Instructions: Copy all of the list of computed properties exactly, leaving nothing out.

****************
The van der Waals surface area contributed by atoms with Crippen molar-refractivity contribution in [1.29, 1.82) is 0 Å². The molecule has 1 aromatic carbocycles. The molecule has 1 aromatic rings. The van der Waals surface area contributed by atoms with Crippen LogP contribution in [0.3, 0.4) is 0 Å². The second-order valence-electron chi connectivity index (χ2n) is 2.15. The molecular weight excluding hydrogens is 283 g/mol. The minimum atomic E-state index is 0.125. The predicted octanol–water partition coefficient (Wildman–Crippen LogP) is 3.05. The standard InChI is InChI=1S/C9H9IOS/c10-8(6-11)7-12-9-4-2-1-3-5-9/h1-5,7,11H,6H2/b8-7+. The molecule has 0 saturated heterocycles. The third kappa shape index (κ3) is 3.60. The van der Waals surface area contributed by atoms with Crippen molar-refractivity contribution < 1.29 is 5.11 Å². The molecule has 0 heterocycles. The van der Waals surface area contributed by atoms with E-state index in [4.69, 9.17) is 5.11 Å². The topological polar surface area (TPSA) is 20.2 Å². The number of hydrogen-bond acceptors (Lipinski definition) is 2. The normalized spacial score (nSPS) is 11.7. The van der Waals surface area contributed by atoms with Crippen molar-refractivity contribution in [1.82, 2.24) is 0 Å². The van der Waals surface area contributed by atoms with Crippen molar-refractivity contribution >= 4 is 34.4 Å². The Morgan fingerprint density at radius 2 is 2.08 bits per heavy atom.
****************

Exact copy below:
The van der Waals surface area contributed by atoms with Crippen molar-refractivity contribution in [1.29, 1.82) is 0 Å². The molecule has 1 aromatic carbocycles. The molecule has 1 aromatic rings. The van der Waals surface area contributed by atoms with Crippen LogP contribution in [0.3, 0.4) is 0 Å². The second-order valence-electron chi connectivity index (χ2n) is 2.15. The molecular weight excluding hydrogens is 283 g/mol. The minimum atomic E-state index is 0.125. The predicted octanol–water partition coefficient (Wildman–Crippen LogP) is 3.05. The standard InChI is InChI=1S/C9H9IOS/c10-8(6-11)7-12-9-4-2-1-3-5-9/h1-5,7,11H,6H2/b8-7+. The molecule has 0 saturated heterocycles. The third kappa shape index (κ3) is 3.60. The van der Waals surface area contributed by atoms with Crippen molar-refractivity contribution < 1.29 is 5.11 Å². The molecule has 0 heterocycles. The van der Waals surface area contributed by atoms with E-state index in [4.69, 9.17) is 5.11 Å². The topological polar surface area (TPSA) is 20.2 Å². The number of hydrogen-bond acceptors (Lipinski definition) is 2. The normalized spacial score (nSPS) is 11.7. The van der Waals surface area contributed by atoms with Crippen molar-refractivity contribution in [1.82, 2.24) is 0 Å². The van der Waals surface area contributed by atoms with Crippen molar-refractivity contribution >= 4 is 34.4 Å². The Morgan fingerprint density at radius 2 is 2.08 bits per heavy atom.